Travel Nursing: Everything You Need to Know
Are you considering diving into the world of travel nursing? Well, you're in for an exciting, rewarding, and dynamic career. Let's take a closer look at what travel nursing entails and the requirements to become one.
Understanding Travel Nursing
A travel nurse is a registered nurse (RN) who is
hired by a nursing employment agency, rather than directly by a hospital or
other healthcare facility. These nurses have the flexibility to work across
various locations, be it local, national, or even international. On average, a
travel nursing assignment lasts around 13 weeks, but this can vary.
What Do Travel RNs Do?
Travel nurses play a pivotal role in filling temporary staffing gaps in medical facilities across the nation. The responsibilities of a travel RN can be diverse. Depending on their specialty, experience, and the needs of the hiring facility, they might be working in a neonatal unit one day and an emergency department the next.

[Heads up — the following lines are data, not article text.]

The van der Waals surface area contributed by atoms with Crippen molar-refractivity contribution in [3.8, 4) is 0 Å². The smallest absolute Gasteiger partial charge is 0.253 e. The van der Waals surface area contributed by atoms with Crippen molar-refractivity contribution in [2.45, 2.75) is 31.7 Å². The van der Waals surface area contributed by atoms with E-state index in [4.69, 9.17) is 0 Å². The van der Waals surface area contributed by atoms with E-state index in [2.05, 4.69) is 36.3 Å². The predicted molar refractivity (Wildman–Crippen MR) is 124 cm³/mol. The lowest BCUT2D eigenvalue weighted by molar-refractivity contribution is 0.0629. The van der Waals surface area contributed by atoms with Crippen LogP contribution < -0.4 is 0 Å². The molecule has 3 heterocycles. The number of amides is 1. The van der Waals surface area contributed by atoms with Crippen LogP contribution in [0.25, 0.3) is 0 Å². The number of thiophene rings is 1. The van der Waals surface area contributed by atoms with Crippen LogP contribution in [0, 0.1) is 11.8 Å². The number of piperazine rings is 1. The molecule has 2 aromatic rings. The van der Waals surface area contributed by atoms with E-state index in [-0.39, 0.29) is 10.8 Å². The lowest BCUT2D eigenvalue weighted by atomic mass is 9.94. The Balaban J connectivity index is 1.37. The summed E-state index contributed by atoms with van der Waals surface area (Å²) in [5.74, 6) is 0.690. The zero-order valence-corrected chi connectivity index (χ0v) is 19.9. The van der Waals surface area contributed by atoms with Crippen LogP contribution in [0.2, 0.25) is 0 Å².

What are the requirements to become a Travel Nurse?
Education: All travel nurses must be registered nurses. This means you'd need to complete a nursing training program, pass the NCLEX-RN examination, and secure licensure. While both BSN and ADN degree holders can be travel nurses, those with a BSN often have a competitive edge, especially when applying to larger hospitals.
Experience: Most agencies prefer nurses who have a minimum of two years of clinical experience.
Adaptability: As travel nurses often transition between environments, they need to be adaptable. They should be quick learners and integrate seamlessly into new teams and systems.
Valid License: A travel nurse must possess a valid license in the state they wish to work. Obtaining a new license can be time-consuming, but many travel nurse agencies assist with the process.
Certifications: While Basic Life Support (BLS) and Advanced Cardiovascular Life Support (ACLS) are standard, additional certifications like the Certified Emergency Nurse (CEN) or Certified Critical Care Nurse (CCRN) can be valuable assets.